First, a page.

Even though you already know not to use your retirement funds for irrational purchases, there are a few circumstances where borrowing money might be acceptable.
A significant portion of personal wealth comes from retirement accounts: As of the end of the first quarter of 2018, the average 401(k) plan account balance at Fidelity Investments was $102,900.
You should let the money accumulate over the course of your career to get the most out of your retirement plan. Your 401(k) plan’s best friends are time and compounding market returns.
However, sometimes more drastic measures, such as taking out a plan loan, are required due to emergencies or long-term planning objectives.
Participants in the plan are aware that the funds are confidential, but they might encounter circumstances in which their 401(k) is their largest source of capital, according to James A. Cox, financial advisor at Harris Financial Group in Richmond, Virginia.
You are typically permitted to withdraw up to 50% of your vested account balance, up to a maximum of $50,000, whichever is less, depending on whether your plan permits borrowing. You have five years to repay the loan.
Thats different from simply withdrawing money. In that case, your plan administrator will deduct 20% of the amount for income taxes, and if you are under the age of 5912, you will incur a 10% penalty.
Last but not least, a “hardship distribution” is when an employee withdraws from their own contributions to pay for an “unforeseeable emergency,” according to the IRS. “.
These distributions are not returned to the plan; instead, they are included in your taxable income and may be subject to additional taxes. This means they permanently lower your account balance at work.
When you can borrowJamie Grill | Getty Images
When you withdraw funds from your plan, they are no longer eligible for long-term market returns.
It’s best to use your emergency fund first if you have one. It is even better to include that repayment in your budget if you are managing debt.
Even your boss wants you to keep your retirement savings out of your hands.
Given that, here are three extreme situations that might necessitate a 401(k) loan:
You have an immediate emergency. Aaron Pottichen, president of retirement services at CLS Partners in Austin, Texas, said, “Say you have no money in your health savings account and you need to meet the deductible on your high-deductible health-care plan.”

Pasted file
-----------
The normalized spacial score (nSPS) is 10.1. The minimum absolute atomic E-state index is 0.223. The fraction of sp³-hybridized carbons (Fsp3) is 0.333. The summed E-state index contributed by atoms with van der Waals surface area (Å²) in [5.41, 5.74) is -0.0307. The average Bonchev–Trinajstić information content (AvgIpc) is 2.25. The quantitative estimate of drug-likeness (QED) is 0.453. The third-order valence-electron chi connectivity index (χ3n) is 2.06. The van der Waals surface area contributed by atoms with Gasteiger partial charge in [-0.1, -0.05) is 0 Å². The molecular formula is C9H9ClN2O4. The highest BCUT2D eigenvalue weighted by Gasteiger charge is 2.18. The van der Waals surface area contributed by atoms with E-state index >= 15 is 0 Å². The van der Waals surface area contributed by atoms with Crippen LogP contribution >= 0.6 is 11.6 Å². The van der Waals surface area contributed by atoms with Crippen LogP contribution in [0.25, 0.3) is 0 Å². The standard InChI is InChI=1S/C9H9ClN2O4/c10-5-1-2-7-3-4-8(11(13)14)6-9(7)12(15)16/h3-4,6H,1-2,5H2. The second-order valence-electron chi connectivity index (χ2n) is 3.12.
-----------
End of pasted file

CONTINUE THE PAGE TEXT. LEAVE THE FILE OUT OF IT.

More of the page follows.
He’s talking about the tax-advantaged health savings account that people can use to pay for certain medical costs. Its also known as an HSA.
You have an immediate need for money, but you can’t get a competitive interest rate because of your credit. Ask yourself what you can repay in five years.
Your long-term financial goals are being hampered by high-interest debt, which you must pay off. If the interest rate on your 401(k) is lower than what your creditor is offering you, then this is the case.
What’s your cheapest interest rate and how quickly can you pay off the debt? are the two main considerations if you’re in debt repayment mode, according to Pottichen.
What not to doThomas EyeDesign | Vetta | Getty Images
In the worst case scenario, you would borrow money from your retirement account, fail to pay it back, and end up with even worse financial circumstances.
Dont borrow if youre planning on leaving. Whether you lose your job or get fired, you might have to pay back the entire loan balance within 60 days to avoid having the money you borrowed treated as a taxable distribution.
Dont ignore your debt-to-income ratio. Treat your plan loan just like any other form of credit. The general rule of thumb is that only 36% of your gross monthly income should be used to pay off debt.
This is known as the debt-to-income ratio.
Dont blow off your plans rules for loans. A 2016 study from Aon Hewitt revealed that six in 10 employers have said theyd take steps to curtail the leakage of assets from retirement plans. Those actions include limiting the number of loans available or the amount of money thats eligible for borrowing.
Plans can also set their own repayment terms and deadlines, which you must abide by.
“Taking a 401(k) loan reduces your take-home pay because it comes out of payroll,” said Cox. “You must adhere to the payment schedule or fully remit the outstanding balance.” “.
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What is the current interest rate on 401k loans?
Most 401(k) loans have interest rates of prime rate plus 1% or 2%. The prime rate as of September 2022 is 5. 5%. Since you are borrowing with your own funds, no lender receives interest. Instead, the interest is paid back into your 401(k) account.
Can I pay off my Fidelity 401k loan early?
Yes, 401(k) plan loans can be repaid early without incurring a fee. The option of repaying loans through regular payroll deductions, which can be increased to pay off the loan earlier than the required five years, is provided by many plans.
What is the downside of taking a loan from 401k?
Before taking out a loan, keep in mind that you’ll have to pay it back with after-tax money and that you might lose investment earnings while the money is out of your account. If you lose your job, you’ll have to pay back the loan faster—by the deadline for filing your subsequent tax return.
Do 401k loans earn interest?
For those in need of money, this may seem like a good option, but there are some factors to take into account. The loan will have interest attached to it. Even though the interest payment is returned to your account, think about the potential earnings if you had invested the loan amount instead.